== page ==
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4 steps to improve your swine herd's biosecurity

Best biosecurity plans are clearly defined and repeatable.

April 27, 2023

4 Min Read
NPB-biosecurity-shower entry.jpg
National Pork Board

Are you having recurring health issues in your herd? Improving pig health and well-being may mean changing biosecurity protocols. Making a plan and getting everyone on board is crucial to success. Once everyone on the team understands why the changes are being made, they can buy in to ensure the changes are done correctly.

"Biosecurity is more than locks on doors, UV chambers and downtime tables – it's a cultural mindset," says Dr. Nicholas Lauterbach, technical services veterinarian for Pharmgate Animal Health. "Protocols help train new employees on processes and ensure they’re executed correctly to protect herd health."

Here are four tips to help make a biosecurity shift successful to protect and improve your herd's health.

1. Develop a realistic written plan

Making a written plan realistic is the most important aspect of creating or changing it.

"Changing protocols is difficult because we immediately want to make protocols more sophisticated and add more layers," explains Lauterbach. "The reality is the best biosecurity plans are clearly defined and repeatable."

If you are considering changing your protocols, ask yourself:

  • How easy will it be to train individuals on the new processes?

  • How are you going to verify that everyone is doing them correctly?

Adding or changing your protocol will only be effective if the people on the operation can do the new processes correctly. 

"A big part of biosecurity protocol success is whether the written protocol is based on insight and experience of the true process," adds Dr. Jerome Geiger, health assurance veterinarian with Pig Improvement Company (PIC).

In his role, Geiger helps farms understand what's being implemented through system audits. He walks through each layer of the process at the different levels of management and labor, including upper management, production management and employees, to see where breakdowns occur.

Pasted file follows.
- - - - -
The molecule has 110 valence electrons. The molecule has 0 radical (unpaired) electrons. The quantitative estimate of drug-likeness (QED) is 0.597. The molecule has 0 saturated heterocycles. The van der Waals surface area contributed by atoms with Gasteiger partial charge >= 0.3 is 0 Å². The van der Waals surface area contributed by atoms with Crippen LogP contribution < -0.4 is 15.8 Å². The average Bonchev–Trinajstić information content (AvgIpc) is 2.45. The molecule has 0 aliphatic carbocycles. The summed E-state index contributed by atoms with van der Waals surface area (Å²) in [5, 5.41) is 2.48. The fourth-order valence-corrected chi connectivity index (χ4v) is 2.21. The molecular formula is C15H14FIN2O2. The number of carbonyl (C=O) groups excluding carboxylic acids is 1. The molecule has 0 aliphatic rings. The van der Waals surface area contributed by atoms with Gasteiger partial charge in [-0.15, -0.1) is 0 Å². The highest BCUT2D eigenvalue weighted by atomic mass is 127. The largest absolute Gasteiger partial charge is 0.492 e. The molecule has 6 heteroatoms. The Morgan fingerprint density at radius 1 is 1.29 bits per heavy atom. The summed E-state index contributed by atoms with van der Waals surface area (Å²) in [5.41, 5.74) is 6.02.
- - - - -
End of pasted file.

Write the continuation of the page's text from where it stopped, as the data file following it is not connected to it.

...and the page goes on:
For example, one person writes a protocol for washing a room or a truck to reduce contamination, but others are responsible for doing the washing. If those employees have never washed a room or truck before, the plan won't happen correctly. The plan must be written realistically and should include training.  

2. Educate your team

Biosecurity processes add time to almost everything we do on the farm. Asking people to shower and change clothes before entering farms adds complexity and makes them less efficient, even before addressing in-barn biosecurity practices.

"These steps can be a strain on labor. But if you explain why they are important and how they can help to keep your herd free of disease, they will be more receptive," says Lauterbach.

Not knowing expectations is the biggest area Geiger sees people struggle, which can lead to inconsistency in execution. Lack of understanding or time pressures can break down communication. It's vital that everyone understands the protocols and buys in.

"You need people who are accountable and say, 'This is my job and I’m going to do it right from beginning to end,'" says Geiger.

3. Execute protocols

What's written on paper isn't always what’s executed day-to-day.

"On one farm I audited, the written protocols said every truck leaving the system should be disinfected," says Geiger. "But as I worked through each layer of the operation, we uncovered the wash system wasn't taking up disinfectant and no one knew it. So, what was happening didn't match the written protocol."

Once you've identified shortcomings like this, you can work to create a solution that works for everyone across the company.

Education and protocol execution go hand in hand, Lauterbach emphasizes. He suggests asking yourself: Is my team doing this the way I expect them to? You can have the most detailed and robust biosecurity protocols in the industry, but if employees cannot execute what you are asking them to do, they will not be as effective as you hope.

4. Document activities

Documentation is the last component of a successful health protocol. What evidence is there that you do X, Y or Z daily? Documentation is helpful when determining where the protocol breakdown is happening.

"Documentation doesn’t have to be specific to the protocols," says Geiger. "It might simply be reviewing a log of materials delivered to the facility and confirming the number of vaccine doses delivered matches the number of pigs vaccinated."

Biosecurity protocols need constant evaluation.

"We are always learning about processes and disease dynamics to help us make better decisions related to biosecurity," Lauterbach says.

Consider the preparation, execution and maintenance of biosecurity protocols before deciding if changing them is right for your operation.

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